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Sam Peckinpah Overview:

Director, Sam Peckinpah, was born David Samuel Peckinpah on Feb 21, 1925 in Fresno, CA. Peckinpah died at the age of 59 on Dec 28, 1984 in Inglewood, CA and was cremated and his ashes scattered just off Malibu CA.

HONORS and AWARDS:

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Although Peckinpah was nominated for one Oscar, he never won a competitive Academy Award.

Academy Awards

YearAwardFilm nameRoleResult
1969Best WritingThe Wild Bunch (1969)N/ANominated
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BlogHub Articles:

The Wild Bunch (1969, ), the director’s cut

By Andrew Wickliffe on Apr 15, 2017 From The Stop Button

The Wild Bunch opens with a methodically executed heist slash shootout sequence. Director Peckinpah quickly introduces cast members, partially due to the dramatic plotting, mostly due to Lou Lombardo’s fantastic editing. All juxtaposed with some kids watching ants kill scorpions. The Wild Bunch open... Read full article


Goes Kung Fu in "The Killer Elite"

By Rick29 on May 1, 2016 From Classic Film & TV Cafe

At the outset of The Killer Elite (1975), Mike and George appear to be two happy-go-lucky mercenaries that work for a CIA contractor. That changes when George (Robert Duvall) kills a defector they're protecting--then shoots Mike (James Caan) in the knee and elbow. As George stands over his bleeding ... Read full article


Ride the High Country (1962, )

By Andrew Wickliffe on Mar 13, 2015 From The Stop Button

Ride the High Country is a fine attempt. It’s not a successful attempt, but it’s a fine one. Director Peckinpah seems to know what he wants to do, but he’s too trapped in Western genre tradition. Having icons Joel McCrea and Randolph Scott as his leads (they’re both great), G... Read full article


The Getaway (1972, )

By Andrew Wickliffe on Jul 20, 2014 From The Stop Button

From the lengthy opening credits to the big action finale, it's always clear sound is important in The Getaway. Editor Robert L. Wolfe does some wonderful transitions with sound foreshadowing the cut and the next scene, but there's something more to it. That something more is the isolation... Read full article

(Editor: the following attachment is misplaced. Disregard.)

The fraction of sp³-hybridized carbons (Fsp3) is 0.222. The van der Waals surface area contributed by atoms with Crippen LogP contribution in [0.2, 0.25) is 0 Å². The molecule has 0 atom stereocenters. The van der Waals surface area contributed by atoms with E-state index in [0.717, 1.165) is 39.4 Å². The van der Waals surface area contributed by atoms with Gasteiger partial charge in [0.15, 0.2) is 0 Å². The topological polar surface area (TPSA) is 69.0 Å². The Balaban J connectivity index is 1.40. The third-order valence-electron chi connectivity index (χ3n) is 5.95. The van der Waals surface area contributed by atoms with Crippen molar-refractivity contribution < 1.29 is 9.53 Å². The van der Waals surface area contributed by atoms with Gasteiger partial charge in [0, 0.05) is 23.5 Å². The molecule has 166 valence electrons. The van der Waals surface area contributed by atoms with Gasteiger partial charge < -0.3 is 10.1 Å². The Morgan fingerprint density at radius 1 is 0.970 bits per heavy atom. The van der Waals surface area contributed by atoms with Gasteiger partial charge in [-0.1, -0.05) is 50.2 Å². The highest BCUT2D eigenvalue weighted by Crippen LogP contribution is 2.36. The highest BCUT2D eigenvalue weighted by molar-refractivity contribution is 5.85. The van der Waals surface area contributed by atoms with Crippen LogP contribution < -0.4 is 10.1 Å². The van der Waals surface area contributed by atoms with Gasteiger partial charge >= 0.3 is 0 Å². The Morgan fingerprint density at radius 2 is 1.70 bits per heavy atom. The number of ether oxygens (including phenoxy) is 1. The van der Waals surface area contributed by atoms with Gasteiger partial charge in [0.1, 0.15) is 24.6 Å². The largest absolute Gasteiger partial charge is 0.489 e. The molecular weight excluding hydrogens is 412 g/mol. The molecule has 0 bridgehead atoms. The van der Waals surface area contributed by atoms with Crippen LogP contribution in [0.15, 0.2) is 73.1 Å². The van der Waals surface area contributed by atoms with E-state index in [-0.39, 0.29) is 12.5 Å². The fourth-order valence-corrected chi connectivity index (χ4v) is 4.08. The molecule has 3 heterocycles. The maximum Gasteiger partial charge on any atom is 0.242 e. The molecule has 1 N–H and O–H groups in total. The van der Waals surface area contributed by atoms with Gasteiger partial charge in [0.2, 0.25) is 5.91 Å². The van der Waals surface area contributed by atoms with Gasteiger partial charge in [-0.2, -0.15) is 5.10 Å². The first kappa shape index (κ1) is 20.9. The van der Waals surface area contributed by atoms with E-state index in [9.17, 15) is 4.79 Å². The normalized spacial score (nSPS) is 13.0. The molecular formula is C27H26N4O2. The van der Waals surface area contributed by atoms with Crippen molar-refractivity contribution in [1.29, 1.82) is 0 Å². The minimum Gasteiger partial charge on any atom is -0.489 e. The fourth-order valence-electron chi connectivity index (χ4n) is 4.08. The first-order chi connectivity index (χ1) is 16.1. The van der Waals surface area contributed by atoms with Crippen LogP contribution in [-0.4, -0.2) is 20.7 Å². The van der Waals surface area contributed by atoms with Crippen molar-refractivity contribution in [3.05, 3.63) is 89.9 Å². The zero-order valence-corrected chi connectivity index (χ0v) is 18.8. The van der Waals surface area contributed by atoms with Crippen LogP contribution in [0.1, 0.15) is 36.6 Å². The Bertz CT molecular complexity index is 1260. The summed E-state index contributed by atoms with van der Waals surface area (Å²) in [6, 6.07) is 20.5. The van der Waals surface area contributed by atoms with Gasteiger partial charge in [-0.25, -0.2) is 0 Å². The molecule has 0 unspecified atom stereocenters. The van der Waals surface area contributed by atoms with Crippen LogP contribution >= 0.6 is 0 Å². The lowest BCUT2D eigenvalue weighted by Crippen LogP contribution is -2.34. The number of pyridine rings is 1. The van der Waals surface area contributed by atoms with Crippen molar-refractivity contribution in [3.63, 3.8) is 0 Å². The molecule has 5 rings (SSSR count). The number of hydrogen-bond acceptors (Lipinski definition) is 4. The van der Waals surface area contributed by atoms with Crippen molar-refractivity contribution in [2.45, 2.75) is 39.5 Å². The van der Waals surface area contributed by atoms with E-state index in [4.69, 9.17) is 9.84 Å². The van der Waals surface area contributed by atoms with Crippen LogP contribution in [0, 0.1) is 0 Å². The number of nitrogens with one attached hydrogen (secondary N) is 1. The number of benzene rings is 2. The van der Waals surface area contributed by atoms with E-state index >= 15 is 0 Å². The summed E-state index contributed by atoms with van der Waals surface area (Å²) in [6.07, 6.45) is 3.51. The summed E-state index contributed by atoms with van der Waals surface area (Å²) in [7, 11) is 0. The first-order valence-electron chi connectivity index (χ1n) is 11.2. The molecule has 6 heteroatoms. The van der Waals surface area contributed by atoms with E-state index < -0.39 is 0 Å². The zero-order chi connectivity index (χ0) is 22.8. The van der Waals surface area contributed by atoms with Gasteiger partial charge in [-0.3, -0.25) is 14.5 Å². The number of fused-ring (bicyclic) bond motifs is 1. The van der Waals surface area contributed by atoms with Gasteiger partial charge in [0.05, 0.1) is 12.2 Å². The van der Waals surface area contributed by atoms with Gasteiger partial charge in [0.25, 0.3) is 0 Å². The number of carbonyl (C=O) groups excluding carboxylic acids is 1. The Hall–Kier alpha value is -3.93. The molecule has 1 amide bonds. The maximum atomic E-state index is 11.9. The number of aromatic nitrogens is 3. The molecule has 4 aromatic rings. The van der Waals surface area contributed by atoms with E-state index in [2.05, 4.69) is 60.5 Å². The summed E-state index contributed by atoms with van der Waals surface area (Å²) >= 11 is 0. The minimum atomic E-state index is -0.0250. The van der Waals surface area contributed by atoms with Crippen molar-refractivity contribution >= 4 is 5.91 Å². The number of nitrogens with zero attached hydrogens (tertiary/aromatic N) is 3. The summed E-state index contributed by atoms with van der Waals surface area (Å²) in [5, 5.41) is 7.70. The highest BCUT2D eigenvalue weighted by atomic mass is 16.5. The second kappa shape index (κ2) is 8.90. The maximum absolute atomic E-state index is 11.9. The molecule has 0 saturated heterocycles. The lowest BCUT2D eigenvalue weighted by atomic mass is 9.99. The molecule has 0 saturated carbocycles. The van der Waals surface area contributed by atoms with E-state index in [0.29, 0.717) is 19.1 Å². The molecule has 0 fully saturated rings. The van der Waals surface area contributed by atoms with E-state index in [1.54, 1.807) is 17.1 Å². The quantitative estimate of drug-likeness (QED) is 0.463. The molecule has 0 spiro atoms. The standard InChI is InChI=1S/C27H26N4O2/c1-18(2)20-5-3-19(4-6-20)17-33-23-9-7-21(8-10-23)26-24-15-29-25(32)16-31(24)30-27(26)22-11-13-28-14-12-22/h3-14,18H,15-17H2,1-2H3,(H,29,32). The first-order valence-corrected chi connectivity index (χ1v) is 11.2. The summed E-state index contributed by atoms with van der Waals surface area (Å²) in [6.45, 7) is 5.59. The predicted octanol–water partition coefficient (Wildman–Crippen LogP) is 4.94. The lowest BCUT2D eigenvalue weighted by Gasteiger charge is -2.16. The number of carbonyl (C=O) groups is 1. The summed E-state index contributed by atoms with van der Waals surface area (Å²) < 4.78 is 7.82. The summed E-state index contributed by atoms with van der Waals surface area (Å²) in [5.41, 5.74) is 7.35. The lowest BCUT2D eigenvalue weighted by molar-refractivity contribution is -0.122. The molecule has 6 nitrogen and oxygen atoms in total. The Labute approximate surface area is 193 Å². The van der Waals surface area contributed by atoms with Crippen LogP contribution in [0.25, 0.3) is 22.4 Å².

James Drury Chats with the Café about "The Virginian," , and "The Yank"

By Rick29 on Jun 3, 2013 From Classic Film & TV Cafe

Television Western icon James Drury starred as The Virginian on NBC from 1962-71. The 90-minute series aired 249 episodes, making it one of television's most enduring Westerns. The series continues to air today and attract new fans. Mr. Drury, who was inducted into the Hall of Great Western Performe... Read full article


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Sam Peckinpah Quotes:

Charlie: [mob chases Miles to the highway] Let him go. Nobody will ever believe him.


Charlie: Give up! You can't get away from us! We're not gonna hurt you!


read more quotes from Sam Peckinpah...



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(1962)
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Sam Peckinpah Facts
Was hired by Marlon Brando to adopt Charles Neider's novella about Billy the Kid, "The Authentic Death of Hendry Jones," that served as the basis for Brando's directorial debut, One-Eyed Jacks (1961). (The Western was the only film that the immortal actor ever directed.) While Stanley Kubrick was still slated to be the project's director, Peckinpah wrote what he believed was a good script; subsequently, he was devastated when he was let go after turning it in. Later, some of the thematic elements and scenes that survived and were showcased in "Jacks" also became part of Peckinpah's own take on the legendary outlaw, Pat Garrett & Billy the Kid (1973).

Producer Martin Ransohoff felt compelled to fire Peckinpah after the beginning of principal shooting on The Cincinnati Kid (1965) due to disagreements over the conception of the film. The incident led to a physical altercation between the two. In the early 1970s, remarking on their fight, Peckinpah claimed Ransofhoff got the worst of it: "I stripped him as naked as one of his badly told lies", claimed the director known as "Bloody Sam" for the violence in his films. Peckinpah was replaced with Norman Jewison, a relative newcomer to feature film directing at the time, whose long and successful career as a journeyman filmmaker and producer brought him three Oscar nominations as best director and the Irving Thalberg Award in 1999 from the Academy of Motion Picture Arts & Sciences. Peckinpah, a master before he was discombobulated by substance abuse, received only one Academy Award nomination in his career, for Best Adapted Screenplay for The Wild Bunch (1969).

His nephew was the television writer and producer David E. Peckinpah

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